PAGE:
Searching for the proverbial needle in a haystack. Biomarkers unleashed.

In recent history a phenomenal amount of research, publications and companies have emerged from the worlds of genomics and epigenetics, with a key focus on identifying the reasons why patients present with disease and to identify the traits which might enable us to both diagnose and provide effective treatments.
However, in the majority of diseases there is still a distinct lack of effective ways to qualify patients and quantitate response. For example, in the USA there are at least 8 clinically approved chemotherapeutic interventions for colorectal cancer, and yet no biomarker driven diagnostic which can inform clinicians which intervention is most suitable for their patient.

For immuno-oncology, the situation is even more complex. Only 20-40% of cancer patients could potentially benefit from immunotherapy, but even fewer will have long term disease remission1-3.

Developing a means of identifying groups of patients who will benefit from these agents is critical and requires an improved understanding of the mechanisms of action as well as both primary and acquired resistance, both of which are common yet poorly understood. The risks of toxicities with these agents must also be considered as well as the importance of ensuring that patients are not exposed to ineffective therapies when other active treatments might be available. Even if patients are diagnosed as potential responders to checkpoint inhibitors where PD-L1 expression is used to gate potential responders, response varies tremendously dependent on treatment setting, PD-L1 positivity threshold, diagnostic chosen. Objective response rate can be as low as 14% 4.

Perhaps the analogy of “searching for a needle in a haystack” is not appropriate. The anatomy of response is clearly complex, multidimensional and interdependent. At Nilogen, we’ve been able to demonstrate in fresh patient tumor tissue that responsiveness to Pembrolizumab is not identified solely by whether a tumor is hot or cold immunologically, nor PD-1 occupancy by Pembrolizumab, but a more subtle collection of multiple readouts including gene expression and cytokine expression, the ratio of M1/M2 macrophages, and their balance with T regs, MDSCs and stromal elements, as well as the expression of innate resistance mechanisms 5,6.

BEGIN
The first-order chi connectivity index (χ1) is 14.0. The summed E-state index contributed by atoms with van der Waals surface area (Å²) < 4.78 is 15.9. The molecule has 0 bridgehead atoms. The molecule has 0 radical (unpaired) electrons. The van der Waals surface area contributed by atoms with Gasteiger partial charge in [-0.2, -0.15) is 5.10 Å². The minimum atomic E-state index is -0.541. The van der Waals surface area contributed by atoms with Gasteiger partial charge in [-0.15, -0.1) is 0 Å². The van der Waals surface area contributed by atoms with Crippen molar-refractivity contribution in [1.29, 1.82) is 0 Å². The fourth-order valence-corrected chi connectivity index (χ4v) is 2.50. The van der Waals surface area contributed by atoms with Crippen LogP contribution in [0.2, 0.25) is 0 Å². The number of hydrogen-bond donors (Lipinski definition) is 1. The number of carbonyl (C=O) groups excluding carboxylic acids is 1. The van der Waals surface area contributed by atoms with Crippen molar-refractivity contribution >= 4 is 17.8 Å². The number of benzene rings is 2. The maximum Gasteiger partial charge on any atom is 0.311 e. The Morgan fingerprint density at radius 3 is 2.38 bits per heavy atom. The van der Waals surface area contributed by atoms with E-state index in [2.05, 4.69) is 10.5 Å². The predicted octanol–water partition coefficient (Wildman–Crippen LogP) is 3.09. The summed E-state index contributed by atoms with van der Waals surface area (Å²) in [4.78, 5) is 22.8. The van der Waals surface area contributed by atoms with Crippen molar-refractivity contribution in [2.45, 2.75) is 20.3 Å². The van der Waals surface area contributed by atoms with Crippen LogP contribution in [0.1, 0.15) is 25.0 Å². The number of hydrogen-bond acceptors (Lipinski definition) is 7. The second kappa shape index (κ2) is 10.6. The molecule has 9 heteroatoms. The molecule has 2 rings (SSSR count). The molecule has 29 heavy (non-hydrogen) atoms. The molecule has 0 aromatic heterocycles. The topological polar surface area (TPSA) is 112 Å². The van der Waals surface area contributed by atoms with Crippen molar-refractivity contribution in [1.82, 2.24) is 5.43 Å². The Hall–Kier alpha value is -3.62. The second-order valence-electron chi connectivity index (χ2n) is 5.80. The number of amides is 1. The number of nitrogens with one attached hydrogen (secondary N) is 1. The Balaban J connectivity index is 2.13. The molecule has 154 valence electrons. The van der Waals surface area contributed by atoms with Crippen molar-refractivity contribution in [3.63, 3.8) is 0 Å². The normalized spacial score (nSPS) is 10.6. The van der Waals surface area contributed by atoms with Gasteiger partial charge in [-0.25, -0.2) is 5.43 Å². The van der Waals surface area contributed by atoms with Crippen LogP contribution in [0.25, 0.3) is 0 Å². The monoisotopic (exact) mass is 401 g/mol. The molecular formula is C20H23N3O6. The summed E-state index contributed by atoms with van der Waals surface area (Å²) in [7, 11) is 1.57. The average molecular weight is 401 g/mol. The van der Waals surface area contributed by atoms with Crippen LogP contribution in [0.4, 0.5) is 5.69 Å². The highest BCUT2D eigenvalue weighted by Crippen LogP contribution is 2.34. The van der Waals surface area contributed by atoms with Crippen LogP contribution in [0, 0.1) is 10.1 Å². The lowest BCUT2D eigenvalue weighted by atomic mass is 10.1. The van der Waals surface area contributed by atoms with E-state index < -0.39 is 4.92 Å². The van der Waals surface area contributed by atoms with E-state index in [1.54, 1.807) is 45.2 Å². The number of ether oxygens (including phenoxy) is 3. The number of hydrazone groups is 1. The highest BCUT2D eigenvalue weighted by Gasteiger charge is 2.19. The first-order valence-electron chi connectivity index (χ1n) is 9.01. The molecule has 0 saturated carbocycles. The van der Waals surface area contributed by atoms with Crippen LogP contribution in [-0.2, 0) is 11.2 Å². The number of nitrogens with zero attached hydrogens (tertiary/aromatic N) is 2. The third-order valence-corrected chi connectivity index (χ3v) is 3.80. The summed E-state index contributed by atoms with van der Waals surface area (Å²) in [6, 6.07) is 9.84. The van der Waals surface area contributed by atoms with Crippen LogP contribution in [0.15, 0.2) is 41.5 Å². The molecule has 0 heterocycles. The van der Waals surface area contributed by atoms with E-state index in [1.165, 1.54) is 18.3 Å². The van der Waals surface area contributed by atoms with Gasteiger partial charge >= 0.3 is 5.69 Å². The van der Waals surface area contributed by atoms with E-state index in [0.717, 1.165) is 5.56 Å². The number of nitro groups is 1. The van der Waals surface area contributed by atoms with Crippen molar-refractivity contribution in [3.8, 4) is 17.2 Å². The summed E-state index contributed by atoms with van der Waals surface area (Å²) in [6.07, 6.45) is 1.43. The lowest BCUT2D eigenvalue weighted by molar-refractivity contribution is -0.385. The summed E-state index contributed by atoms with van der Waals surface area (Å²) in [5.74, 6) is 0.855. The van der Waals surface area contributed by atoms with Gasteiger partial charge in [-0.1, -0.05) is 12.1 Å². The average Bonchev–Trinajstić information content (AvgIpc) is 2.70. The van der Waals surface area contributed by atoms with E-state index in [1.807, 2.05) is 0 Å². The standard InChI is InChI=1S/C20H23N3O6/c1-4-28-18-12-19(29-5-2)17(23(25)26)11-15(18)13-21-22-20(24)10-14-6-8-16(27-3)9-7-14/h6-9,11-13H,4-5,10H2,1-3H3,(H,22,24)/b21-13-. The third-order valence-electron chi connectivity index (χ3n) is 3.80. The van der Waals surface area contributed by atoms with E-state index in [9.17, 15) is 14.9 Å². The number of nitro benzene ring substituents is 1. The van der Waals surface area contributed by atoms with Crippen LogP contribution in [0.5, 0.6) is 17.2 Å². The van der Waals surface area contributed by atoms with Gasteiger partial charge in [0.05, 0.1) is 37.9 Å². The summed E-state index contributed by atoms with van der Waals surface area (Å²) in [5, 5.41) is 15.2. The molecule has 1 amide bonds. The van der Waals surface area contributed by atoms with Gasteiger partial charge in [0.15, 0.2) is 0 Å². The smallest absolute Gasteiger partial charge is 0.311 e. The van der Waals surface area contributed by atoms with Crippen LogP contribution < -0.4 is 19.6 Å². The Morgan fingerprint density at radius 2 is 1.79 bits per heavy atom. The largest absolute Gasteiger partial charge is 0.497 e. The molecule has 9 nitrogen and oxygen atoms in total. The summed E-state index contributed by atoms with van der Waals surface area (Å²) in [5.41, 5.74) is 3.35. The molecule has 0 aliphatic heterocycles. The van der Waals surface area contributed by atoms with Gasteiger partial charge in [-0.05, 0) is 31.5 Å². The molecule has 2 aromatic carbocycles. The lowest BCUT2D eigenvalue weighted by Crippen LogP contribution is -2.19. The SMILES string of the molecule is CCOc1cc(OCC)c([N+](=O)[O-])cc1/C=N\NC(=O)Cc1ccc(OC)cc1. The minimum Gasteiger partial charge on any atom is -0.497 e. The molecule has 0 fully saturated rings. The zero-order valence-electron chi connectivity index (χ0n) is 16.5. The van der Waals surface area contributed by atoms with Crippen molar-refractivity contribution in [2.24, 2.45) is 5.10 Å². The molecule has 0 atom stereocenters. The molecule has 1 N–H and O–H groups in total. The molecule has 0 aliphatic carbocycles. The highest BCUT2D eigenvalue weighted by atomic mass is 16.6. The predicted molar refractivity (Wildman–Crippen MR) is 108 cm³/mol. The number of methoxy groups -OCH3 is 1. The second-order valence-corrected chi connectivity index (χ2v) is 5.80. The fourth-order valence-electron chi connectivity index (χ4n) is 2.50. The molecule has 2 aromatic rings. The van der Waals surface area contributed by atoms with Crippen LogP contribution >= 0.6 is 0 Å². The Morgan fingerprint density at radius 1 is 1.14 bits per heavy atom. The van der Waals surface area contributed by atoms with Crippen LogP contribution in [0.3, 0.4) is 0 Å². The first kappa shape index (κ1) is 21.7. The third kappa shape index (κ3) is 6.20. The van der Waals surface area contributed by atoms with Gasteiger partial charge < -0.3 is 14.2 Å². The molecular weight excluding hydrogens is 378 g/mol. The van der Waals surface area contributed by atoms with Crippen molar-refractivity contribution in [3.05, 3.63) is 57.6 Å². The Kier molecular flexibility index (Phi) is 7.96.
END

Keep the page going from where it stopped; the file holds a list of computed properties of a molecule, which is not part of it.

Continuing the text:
So perhaps, improving the way we develop better drugs, combinations, diagnostics and ultimately treatment is to unleash the potential of functionally characterizing patients in the clinical setting rather than trying to squeeze everyone into one box or another. The financial and human cost of multiple failed interventions is far higher than the cost of an effective multidimensional biomarker strategy.

1. Garon, E. B. et al. Five-year overall survival for patients with advanced non–small-cell lung cancer treated with pembrolizumab: results from the phase I KEYNOTE-001 study. J. Clin. Oncol. 37, 2518–2527 (2019).
2. Brahmer, J. R. et al. The society for immunotherapy of cancer consensus statement on immunotherapy for the treatment of non-small cell lung cancer (NSCLC). J. Immunother. Cancer 6, 75 (2018).
3. Hamid, O. et al. Five-year survival outcomes for patients with advanced melanoma treated with pembrolizumab in KEYNOTE-001. Ann. Oncol. 30, 582–588 (2019).
4. Doroshow, D.B., Bhalla, S., Beasley, M.B. et al. PD-L1 as a biomarker of response to immune-checkpoint inhibitors. Nat Rev Clin Oncol (2021).
5. Page MM, Mediavilla-Varela M, Kreahling J, Altiok S. P67: Innovative combinatorial approach to characterize the immune landscape and analyze the tumor response after anti-PD-1 blockade in a 3D ex vivo tumoroid system of non-small cell lung cancer. 33rd Annual Meeting & Pre-Conference Programs of the Society for Immunotherapy of Cancer (SITC 2018); Washington, D.C., USA. 7-11 November 2018. Journal for ImmunoTherapy of Cancer. 2018; 6(Suppl 1):114. DOI: 10.1186/s40425-018-0422-y
6. Agrawal V, Pabon MM, Pastoor T, Kreahling J, Altiok S. P740: Leveraging Artificial Intelligence to Advance Immuno-oncology Drug Development Using Functional Ex Vivo 3D-tumor Organoid Platforms of Fresh Patient Samples. 34th Annual Meeting & Pre-Conference Programs of the Society for Immunotherapy of Cancer (SITC 2019); Washington, D.C., USA. November 6 – 10, 2019. Journal for ImmunoTherapy of Cancer. 2019; 7 (Suppl 1): 282. DOI: 10.1186/s40425-019-0763-1